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Tax Pills

  • Italy: here is the new web tax that will apply from 1 January 2020 - 2


    The double approval of the new Budget Law 2020 has given the definitive green-light for the entry into force of the new Italian web tax, indeed in a revised form compared to that already approved last year by the past Budget Law for 2019. In any case, the most important feature to note is that the Digital Services Tax (DST) is applicable from 1st January 2020 even if fully effected, would be however repealed when, and if, the internationally agreed provisions on digital economy taxation, managed at the moment by the OECD, became applicable. That's the effect of the so-called sunset clause, which is generally a part of a law, or contract, which states when it will end.
    To which subjects does the new digital tax apply – First of all, the DST applies to revenues resulting from the provision of certain digital services obtained during a calendar year. The new taxable subjects substantially are businesses that, individually or in a group-wide entity, meet both of the following conditions in the calendar year before the one in which the taxable revenues are obtained: ● on a worldwide base, they have accounted a total revenues of not less than EUR750 million; ● they have obtained in Italy revenues of not less than EUR5.5 million from the digital services provided.

    Taxed services - The new web-tax will be calculated on the revenues resulting from the provision of the following services: ● the placing on a digital interface of advertisings targeted at users of that interface; ● the making available to users of a multi-sided digital interface which allows them to be in contact and to interact with each other, and which may also facilitate the provision of underlying supplies of goods or services directly between users; ● the transmission of data collected from users and generated from the use of digital interfaces. However, such revenues will not be taxed if the services are supplied to companies that are deemed to be parent, subsidiary or sister companies as per article 2359 of the Italian Civil Code.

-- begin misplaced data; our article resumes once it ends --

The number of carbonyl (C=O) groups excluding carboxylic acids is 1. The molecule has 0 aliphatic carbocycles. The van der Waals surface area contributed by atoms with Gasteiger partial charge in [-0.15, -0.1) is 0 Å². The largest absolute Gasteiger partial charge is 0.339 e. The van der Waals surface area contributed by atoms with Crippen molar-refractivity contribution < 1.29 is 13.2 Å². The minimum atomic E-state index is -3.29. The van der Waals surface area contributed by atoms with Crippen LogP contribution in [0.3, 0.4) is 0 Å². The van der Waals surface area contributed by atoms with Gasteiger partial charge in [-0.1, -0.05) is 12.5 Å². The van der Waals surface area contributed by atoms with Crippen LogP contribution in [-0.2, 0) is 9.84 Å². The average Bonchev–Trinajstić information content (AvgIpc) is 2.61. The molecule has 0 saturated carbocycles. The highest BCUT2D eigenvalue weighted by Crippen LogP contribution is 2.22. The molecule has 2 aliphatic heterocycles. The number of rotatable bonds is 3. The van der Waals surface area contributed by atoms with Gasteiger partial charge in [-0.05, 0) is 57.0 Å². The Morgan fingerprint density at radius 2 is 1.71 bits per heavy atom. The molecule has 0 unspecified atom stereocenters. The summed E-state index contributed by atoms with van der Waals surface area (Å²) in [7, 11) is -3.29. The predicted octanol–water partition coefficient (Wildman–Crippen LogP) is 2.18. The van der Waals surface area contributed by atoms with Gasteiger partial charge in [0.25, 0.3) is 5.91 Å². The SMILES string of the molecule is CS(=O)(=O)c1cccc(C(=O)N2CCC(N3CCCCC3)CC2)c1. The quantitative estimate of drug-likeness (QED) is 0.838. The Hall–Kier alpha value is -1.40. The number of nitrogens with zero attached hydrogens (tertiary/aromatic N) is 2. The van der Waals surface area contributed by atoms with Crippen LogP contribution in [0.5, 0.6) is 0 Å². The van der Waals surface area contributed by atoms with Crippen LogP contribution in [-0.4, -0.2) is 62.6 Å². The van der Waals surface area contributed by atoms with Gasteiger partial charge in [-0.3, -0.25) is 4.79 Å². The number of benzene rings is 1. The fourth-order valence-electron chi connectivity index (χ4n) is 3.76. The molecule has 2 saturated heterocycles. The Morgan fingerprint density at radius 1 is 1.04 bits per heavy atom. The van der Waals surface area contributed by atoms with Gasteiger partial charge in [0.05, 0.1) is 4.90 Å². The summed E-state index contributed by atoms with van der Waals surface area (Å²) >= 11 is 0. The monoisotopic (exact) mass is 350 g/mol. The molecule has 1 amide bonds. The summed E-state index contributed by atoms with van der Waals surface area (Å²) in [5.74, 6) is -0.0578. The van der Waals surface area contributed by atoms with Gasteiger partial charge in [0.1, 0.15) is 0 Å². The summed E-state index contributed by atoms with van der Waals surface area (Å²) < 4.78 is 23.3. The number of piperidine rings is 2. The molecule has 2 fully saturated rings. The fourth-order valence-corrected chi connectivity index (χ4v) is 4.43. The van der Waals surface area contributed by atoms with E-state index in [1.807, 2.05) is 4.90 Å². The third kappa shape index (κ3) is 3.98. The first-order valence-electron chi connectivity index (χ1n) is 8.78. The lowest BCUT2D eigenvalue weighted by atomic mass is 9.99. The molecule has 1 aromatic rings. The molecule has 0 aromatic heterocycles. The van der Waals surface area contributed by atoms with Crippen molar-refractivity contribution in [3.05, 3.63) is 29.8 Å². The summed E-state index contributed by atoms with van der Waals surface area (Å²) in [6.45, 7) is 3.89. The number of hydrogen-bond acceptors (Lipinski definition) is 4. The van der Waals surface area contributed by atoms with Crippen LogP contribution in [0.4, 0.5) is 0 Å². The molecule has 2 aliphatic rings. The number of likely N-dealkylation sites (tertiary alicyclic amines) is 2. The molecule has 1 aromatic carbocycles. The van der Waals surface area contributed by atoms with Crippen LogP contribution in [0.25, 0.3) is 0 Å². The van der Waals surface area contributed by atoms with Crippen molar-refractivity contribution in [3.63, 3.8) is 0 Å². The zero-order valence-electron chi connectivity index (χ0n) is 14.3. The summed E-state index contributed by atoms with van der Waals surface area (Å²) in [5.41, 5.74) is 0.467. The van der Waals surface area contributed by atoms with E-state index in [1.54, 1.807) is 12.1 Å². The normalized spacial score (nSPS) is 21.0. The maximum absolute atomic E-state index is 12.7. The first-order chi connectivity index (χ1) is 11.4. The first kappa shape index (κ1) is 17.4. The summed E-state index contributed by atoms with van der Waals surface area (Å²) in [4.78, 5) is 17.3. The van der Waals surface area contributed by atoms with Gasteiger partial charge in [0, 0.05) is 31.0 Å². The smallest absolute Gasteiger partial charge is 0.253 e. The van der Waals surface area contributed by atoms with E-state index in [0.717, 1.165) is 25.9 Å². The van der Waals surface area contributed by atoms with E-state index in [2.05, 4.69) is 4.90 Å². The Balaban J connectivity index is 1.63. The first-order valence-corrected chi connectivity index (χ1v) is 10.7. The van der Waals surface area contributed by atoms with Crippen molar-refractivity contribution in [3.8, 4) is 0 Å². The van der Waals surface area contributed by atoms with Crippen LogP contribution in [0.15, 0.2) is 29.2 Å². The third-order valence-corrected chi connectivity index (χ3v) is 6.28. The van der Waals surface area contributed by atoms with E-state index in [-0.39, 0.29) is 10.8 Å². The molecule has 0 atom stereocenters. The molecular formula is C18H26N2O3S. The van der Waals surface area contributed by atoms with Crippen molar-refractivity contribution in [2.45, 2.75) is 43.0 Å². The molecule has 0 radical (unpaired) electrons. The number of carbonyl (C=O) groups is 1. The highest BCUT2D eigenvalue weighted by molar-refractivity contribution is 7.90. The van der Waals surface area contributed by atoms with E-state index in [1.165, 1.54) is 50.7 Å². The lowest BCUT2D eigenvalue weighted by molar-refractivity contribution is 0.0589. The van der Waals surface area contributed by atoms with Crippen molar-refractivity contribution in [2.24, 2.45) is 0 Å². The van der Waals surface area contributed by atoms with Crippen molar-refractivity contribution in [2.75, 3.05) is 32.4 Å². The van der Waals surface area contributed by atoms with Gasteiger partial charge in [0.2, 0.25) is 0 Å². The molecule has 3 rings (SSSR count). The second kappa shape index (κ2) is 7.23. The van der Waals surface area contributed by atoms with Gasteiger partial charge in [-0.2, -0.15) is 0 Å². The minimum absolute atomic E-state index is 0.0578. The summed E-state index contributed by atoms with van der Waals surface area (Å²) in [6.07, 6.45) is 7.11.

How the tax due is calculated the new digital services tax will be calculated by applying the 3% rate to the amount of taxable revenues obtained by the taxable subject during the calendar year. Taxable entities or individuals, will have to pay the DST by February 16 of the calendar year following the one in which the taxable revenues have been realized. The same taxable subject will have to file an annual specific return to declare the taxable services by March 31 of the same year. For companies belonging to the same group, a single company can be appointed to fulfill the obligations resulting from the DST provisions in place of all other firms. Non-established subjects, without a permanent establishment in Italy or Italian VAT registration shall, if they qualify as digital service taxable entity, obtain an ad hoc DST identification number by submitting an application to the Italian Revenue Agency. The application will follow the procedures fixed by the Director of the Revenue Agency. As far as the DST assessment, penalties, collection and litigation are concerned, the Italian VAT rules shall apply, if compatible. However, the Director of the Revenue Agency will issue one or more Revenue Agency decrees establishing how to apply the DST.
    When the new tax will debut? – As already said, the above provisions shall apply from 1st January 2020. Yet, it’s important to point out that the Italian DST can be repealed if and when the internationally agreed provisions on digital economy taxation became applicable in the future.